While this weekend’s ACC full disclosure of all the unfortunate findings and observations from HPS2-THRIVE study of about 25,000 patients are disappointing, it should not result in any significant down-draft in Merck’s NYSE price on Monday. Almost all of this information was known (or highly-suspected) prior to this weekend (at least in terms of its likely small financial impact on Merck), and the Abbott niacin combo pill (called Niaspan®) had long ago suffered somewhat similar set-backs.
[As to that would-be contingent Merck financial exposure however, here in the US, it should be kept in mind that there cannot be a class of complaining patients (against Merck), as Tredaptive® was never approved by FDA. And we all know that the lion’s share of all drug product liability flows from US complaints. It will be a tall order, in my opinion, in the EU and elsewhere, to win any damages against Merck, on these facts.]
So, continuing my minor digression here — if US patients were treated with niacin combinations, their complaints (whatever those might be) lie solely with their treating physician(s), not the drug manufacturer(s), per se — primarily Abbott and Merck. Any non-approved or off-label therapies administered are solely the responsibility of the treating physician, under applicable US law. Especially so, where the data rolling out — ever since 2008 — gives these same physicians ample reason to reconsider the niacin notion. [If Merck or Abbott touted the niacin combos (as unapproved drugs) to US physicians, however, that would be a completely different matter. So far, we’ve seen no evidence of that, and the EU with its single payer scheme generally makes recoveries against drug makers far more difficult than what we are used to, here in the US. Malpractice claims against providers face higher hurdles in the EU — and drug company (manufacturer) settlements are fairly rare.]
To be clear, I do not mean to seem callous to the plight of these arguably affected non-US patients, but one might look upon this episode as proof that the FDA here in the United States usually “gets it right“. See, the FDA never approved Tredaptive — quite rightly, it turns out, asking for more data of safety and effectiveness — from April of 2008 on. At the same time, I don’t fault the EMEA, either — it simply moved forward, in July of 2008, to allow yet another treatment option to be placed in the hands of Europe’s very capable treating physicians. Now that that all the blinded data are out, it was also wise that Merck voluntarily withdrew Tredaptive, globally, back in early January of 2013.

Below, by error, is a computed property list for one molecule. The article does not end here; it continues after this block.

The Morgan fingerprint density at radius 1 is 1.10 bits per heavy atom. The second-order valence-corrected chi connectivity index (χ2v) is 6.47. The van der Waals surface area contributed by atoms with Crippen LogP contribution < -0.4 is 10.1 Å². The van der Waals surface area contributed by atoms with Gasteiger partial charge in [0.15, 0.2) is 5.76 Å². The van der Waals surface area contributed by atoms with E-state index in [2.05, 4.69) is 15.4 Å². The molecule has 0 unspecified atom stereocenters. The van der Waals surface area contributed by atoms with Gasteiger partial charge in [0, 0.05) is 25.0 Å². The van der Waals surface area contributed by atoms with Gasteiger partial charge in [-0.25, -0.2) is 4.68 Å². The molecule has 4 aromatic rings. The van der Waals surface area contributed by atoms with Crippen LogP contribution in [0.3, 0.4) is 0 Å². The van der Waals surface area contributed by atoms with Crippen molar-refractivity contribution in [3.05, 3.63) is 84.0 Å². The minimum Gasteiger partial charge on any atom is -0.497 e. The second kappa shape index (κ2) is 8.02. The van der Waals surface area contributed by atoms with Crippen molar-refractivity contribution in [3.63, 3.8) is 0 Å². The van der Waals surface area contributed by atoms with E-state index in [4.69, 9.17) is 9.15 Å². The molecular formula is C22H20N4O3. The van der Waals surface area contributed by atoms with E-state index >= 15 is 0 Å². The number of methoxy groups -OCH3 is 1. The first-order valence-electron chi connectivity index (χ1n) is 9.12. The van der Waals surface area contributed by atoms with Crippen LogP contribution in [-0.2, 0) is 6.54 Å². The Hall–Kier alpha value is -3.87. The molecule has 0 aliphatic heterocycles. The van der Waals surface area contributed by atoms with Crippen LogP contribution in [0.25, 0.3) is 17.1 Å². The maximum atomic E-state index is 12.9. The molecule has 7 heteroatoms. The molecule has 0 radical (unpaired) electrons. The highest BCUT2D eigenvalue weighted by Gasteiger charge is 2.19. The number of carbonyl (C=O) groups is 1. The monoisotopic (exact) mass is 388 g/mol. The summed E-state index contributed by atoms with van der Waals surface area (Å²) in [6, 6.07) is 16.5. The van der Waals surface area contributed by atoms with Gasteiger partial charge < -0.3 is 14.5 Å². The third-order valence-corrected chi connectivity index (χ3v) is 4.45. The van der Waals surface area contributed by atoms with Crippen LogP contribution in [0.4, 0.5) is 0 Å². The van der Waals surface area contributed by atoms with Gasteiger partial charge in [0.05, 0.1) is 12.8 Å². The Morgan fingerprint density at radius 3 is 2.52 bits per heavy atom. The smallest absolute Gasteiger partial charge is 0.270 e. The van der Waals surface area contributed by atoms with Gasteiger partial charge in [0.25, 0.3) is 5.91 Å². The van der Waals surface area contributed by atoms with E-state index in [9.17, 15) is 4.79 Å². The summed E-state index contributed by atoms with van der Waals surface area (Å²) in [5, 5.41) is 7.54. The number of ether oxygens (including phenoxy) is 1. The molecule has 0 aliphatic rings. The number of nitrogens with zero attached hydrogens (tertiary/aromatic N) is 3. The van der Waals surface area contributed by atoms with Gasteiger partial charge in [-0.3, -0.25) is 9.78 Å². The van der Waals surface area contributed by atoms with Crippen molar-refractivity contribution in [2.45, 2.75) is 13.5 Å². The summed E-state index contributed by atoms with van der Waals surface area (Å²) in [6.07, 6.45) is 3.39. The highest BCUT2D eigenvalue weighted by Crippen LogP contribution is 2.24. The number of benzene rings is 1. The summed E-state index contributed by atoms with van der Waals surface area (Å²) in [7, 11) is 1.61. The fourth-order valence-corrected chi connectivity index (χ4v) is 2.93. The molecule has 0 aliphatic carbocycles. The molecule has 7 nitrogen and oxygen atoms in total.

Here is a bit of the Reuters weekend story — do go read it all:
. . . .When it was announced that the drug called Tredaptive had failed to prevent heart attacks, strokes, death and other complications in heart patients also taking drugs to lower bad LDL cholesterol, Merck said it would not seek U.S. approval and would stop selling it in the dozens of other countries where it was already available . . .
[THRIVE] Researchers found patients taking the Merck drug had significantly higher rates of bleeding – 2.5 percent vs 1.9 percent – and infections – 8.0 percent vs 6.6 percent – that they called unexpected.
Significantly higher numbers of patients taking Tredaptive also experienced serious health problems that researchers called known side effects of niacin. Those included new onset diabetes – 9.1 percent vs 7.3 percent – diabetic complications – 11.1 percent vs 7.5 percent – and gastrointestinal problems – 4.8 percent vs 3.8 percent.
Niacin, a form of vitamin B, has been used for many years in the belief that its HDL raising powers would help prevent heart attacks and strokes.
Professor Jane Armitage, who led the study called HPS2-Thrive, called the findings disappointing.
“Still,” she said, “finding out a drug is not helping people is just as important as finding that it has benefits. . . .”
Since Merck is one of the most widely-held, and deeply traded securities on the NYSE, it shouldn’t take too long on Monday morning for the crowd wisdom to protect Merck’s price — should some pre-market selling pressure appear on the NASDAQ before 9:30 EST on Monday.
Don’t get suckered — that’s my advice — but do your own diligence. I hold no position in Merck or Abbott, at the moment. I just don’t like seeing people make an easy buck off of largely-baseless financial fear-mongering.